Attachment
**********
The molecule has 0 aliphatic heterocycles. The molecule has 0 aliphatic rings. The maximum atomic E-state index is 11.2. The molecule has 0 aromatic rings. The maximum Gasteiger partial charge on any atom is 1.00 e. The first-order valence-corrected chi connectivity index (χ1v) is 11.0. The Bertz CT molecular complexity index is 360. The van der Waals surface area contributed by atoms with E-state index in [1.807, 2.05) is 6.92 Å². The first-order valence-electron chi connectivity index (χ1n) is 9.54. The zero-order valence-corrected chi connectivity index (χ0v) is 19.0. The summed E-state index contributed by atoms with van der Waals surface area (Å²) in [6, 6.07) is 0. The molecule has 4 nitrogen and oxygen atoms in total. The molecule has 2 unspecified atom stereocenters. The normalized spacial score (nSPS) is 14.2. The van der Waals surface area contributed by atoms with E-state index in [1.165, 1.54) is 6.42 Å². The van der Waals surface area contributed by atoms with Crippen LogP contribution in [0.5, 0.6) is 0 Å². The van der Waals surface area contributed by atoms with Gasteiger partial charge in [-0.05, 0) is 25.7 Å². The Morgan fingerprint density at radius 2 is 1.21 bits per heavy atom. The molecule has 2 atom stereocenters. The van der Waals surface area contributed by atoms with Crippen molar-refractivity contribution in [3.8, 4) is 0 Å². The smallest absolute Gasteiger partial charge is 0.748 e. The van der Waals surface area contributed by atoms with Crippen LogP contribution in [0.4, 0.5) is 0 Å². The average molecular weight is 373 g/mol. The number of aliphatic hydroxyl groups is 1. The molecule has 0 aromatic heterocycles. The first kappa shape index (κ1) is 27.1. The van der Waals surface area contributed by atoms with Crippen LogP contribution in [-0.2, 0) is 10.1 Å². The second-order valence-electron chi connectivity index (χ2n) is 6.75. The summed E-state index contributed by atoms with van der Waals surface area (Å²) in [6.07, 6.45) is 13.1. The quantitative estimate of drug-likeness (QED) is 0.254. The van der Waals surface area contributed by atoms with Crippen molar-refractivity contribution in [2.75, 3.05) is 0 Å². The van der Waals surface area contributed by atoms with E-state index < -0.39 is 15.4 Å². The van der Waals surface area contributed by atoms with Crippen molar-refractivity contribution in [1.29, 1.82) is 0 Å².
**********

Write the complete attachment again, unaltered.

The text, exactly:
The molecule has 0 aliphatic heterocycles. The molecule has 0 aliphatic rings. The maximum atomic E-state index is 11.2. The molecule has 0 aromatic rings. The maximum Gasteiger partial charge on any atom is 1.00 e. The first-order valence-corrected chi connectivity index (χ1v) is 11.0. The Bertz CT molecular complexity index is 360. The van der Waals surface area contributed by atoms with E-state index in [1.807, 2.05) is 6.92 Å². The first-order valence-electron chi connectivity index (χ1n) is 9.54. The zero-order valence-corrected chi connectivity index (χ0v) is 19.0. The summed E-state index contributed by atoms with van der Waals surface area (Å²) in [6, 6.07) is 0. The molecule has 4 nitrogen and oxygen atoms in total. The molecule has 2 unspecified atom stereocenters. The normalized spacial score (nSPS) is 14.2. The van der Waals surface area contributed by atoms with E-state index in [1.165, 1.54) is 6.42 Å². The van der Waals surface area contributed by atoms with Crippen LogP contribution in [0.5, 0.6) is 0 Å². The van der Waals surface area contributed by atoms with Gasteiger partial charge in [-0.05, 0) is 25.7 Å². The Morgan fingerprint density at radius 2 is 1.21 bits per heavy atom. The molecule has 2 atom stereocenters. The van der Waals surface area contributed by atoms with Crippen molar-refractivity contribution in [3.8, 4) is 0 Å². The smallest absolute Gasteiger partial charge is 0.748 e. The van der Waals surface area contributed by atoms with Crippen LogP contribution in [0.4, 0.5) is 0 Å². The average molecular weight is 373 g/mol. The number of aliphatic hydroxyl groups is 1. The molecule has 0 aromatic heterocycles. The first kappa shape index (κ1) is 27.1. The van der Waals surface area contributed by atoms with Crippen LogP contribution in [-0.2, 0) is 10.1 Å². The second-order valence-electron chi connectivity index (χ2n) is 6.75. The summed E-state index contributed by atoms with van der Waals surface area (Å²) in [6.07, 6.45) is 13.1. The quantitative estimate of drug-likeness (QED) is 0.254. The van der Waals surface area contributed by atoms with Crippen molar-refractivity contribution in [2.75, 3.05) is 0 Å². The van der Waals surface area contributed by atoms with E-state index < -0.39 is 15.4 Å². The van der Waals surface area contributed by atoms with Crippen molar-refractivity contribution in [1.29, 1.82) is 0 Å².